Sagres - Algarve - Portugal
Welcome to Sagres Uncovered! Your guide to 2017 Sagres holidays!
Welcome to Sagres Uncovered! Your guide to 2017 holidays in Sagres in western Algarve, Portugal. Get all you need to know about the town, its beaches, accommodation, restaurants, bars, shops, things to do and in fact, all things Sagres Uncovered!
Sagres is the most south-westerly resort in the Algarve and in Roman times was part of an area called the Promontorium Sacrum (from whence the name, Sagres, derives). At this time it was believed to be the most westerly part of the world and it was thought that the setting sun off the point made the waters of the ocean boil. It is still relatively untouched by tourism and is an attractive town of mainly low rise houses, lining the quiet streets.
Because of its location people often expect a wind-swept barren landscape, but Sagres is a truly tranquil town with beautiful beaches, a picturesque harbour at Baleeira, a very pretty square, Praça da República, and stunning views. It is very popular in summer with visitors, but all year round with fishermen and surfers because of the western Atlantic waters creating such good waves for surfing.
Sagres is particularly popular with visitors coming to see the place where Prince Henry the Navigator, son of King João I, built his famous school of navigation. The school has earned Sagres a significant place in history because it was where Henry bought together great mariners, astronomers, ship-builders and cartographers to build and navigate great ships in the period of the Age of Discoveries.
Sagres is also home to Henry’s fortress, Fortaleza de Sagres, which was originally built in the 15th century and rebuilt in 1793 after it was destroyed by Sir Francis Drake in 1587. Inside the fortress is a former monastery founded in the 16th century and a 14th century chapel, built on what is traditionally said to be the site of São Vincente's grave. An impressive, yet puzzling sight, is also the 39m-diameter wind compass (“Wind Rose”)!
Further along from the fort, is the headland, Cabo de São Vincente (“Cape St. Vincent”). The point was named after the body of St. Vincent was taken there to protect it from the invading Moors and became a place of pilgrimage for centuries. In 1173, the first King of Portugal, Afonso Henriques, had the remains of St.Vincent transported to Lisbon. There is also a lovely lighthouse (claimed to be one of Europe’s most powerful lighthouses) and the views from the point are simply breath taking.
Sagres has no shortage of accommodation to stay in, with apartments, hotels, guesthouses and boasts one of only three Pousadas, Pousada de Sagres - Infante, in the Algarve. Pousadas were originally government-supported hotels designed to preserve Portuguese culture and history and they offer a truly luxurious and calming stay.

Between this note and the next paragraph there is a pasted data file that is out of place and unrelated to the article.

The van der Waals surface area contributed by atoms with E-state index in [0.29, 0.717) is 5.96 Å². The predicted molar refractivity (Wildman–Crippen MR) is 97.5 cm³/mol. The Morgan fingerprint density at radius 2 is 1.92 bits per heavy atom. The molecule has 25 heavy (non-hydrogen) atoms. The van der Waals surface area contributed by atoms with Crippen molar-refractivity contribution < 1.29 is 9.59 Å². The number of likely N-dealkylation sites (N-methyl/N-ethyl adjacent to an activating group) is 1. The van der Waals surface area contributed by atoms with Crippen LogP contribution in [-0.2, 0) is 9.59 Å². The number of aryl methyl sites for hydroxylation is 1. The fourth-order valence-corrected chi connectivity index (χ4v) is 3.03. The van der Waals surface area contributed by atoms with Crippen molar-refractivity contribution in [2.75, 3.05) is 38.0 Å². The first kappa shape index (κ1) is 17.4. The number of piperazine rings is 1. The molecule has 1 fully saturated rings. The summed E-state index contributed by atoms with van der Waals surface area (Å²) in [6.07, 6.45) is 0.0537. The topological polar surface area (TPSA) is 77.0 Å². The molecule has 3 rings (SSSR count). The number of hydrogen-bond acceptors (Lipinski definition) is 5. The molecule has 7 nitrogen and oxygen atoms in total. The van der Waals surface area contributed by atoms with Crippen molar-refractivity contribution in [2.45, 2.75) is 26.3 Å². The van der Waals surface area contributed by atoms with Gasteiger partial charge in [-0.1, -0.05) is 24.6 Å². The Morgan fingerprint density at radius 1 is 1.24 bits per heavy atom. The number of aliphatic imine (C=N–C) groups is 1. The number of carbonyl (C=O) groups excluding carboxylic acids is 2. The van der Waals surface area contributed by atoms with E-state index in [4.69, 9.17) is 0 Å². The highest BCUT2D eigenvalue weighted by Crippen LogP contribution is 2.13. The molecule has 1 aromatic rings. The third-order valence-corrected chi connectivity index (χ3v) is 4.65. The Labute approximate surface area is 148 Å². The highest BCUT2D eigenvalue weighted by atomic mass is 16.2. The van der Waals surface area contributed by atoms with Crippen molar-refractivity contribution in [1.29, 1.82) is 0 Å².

Sagres - perfect for walking, cycling, surfing, diving or generally getting a taste of the Algarve that is still relatively untouched by tourism. It is certainly very popular with the campervan / mobile home owners as there are always lots of them parked overlooking Mareta beach, with their occupants relaxing in deck chairs outside in the sunshine, at whatever time of the year we visit and what a view it is!
It may be the most south-westerly point in Europe, but it certainly isn't bleak or boring! The beaches are lovely and if there is a wind blowing, then there will always be a beach that is sheltered from the prevailing wind if you want to sunbathe - or of course, there should also always be a beach that is good for surfing! Sagres is only around a twenty minute drive from Lagos, the largest town at this end of the Algarve, for shopping or a more lively nightlife, or there are lots of beautiful, near deserted beaches on the western Atlantic coast just waiting to be explored.
Trying to sum up Sagres is difficult! There are lots of places to wine and dine or simply have a snack - bistro style, pizzeria, typical Portuguese. There are restaurants with fabulous views, there are restaurants with sunshades and tables on enclosed patios along the main street where you can watch the world go by.
There are glorious sandy beaches protected by high cliffs. Sometimes the wind blows, but the scenery is still spectacular! It has history. It is quiet, but also very popular with surfers who, no doubt, enjoy a get together in the evenings to discuss the best waves. You can sit at a cafe in the square and read the paper, or you can watch the local menfolk play boules. Hopefully the photos speak for themselves and you can make your own mind up!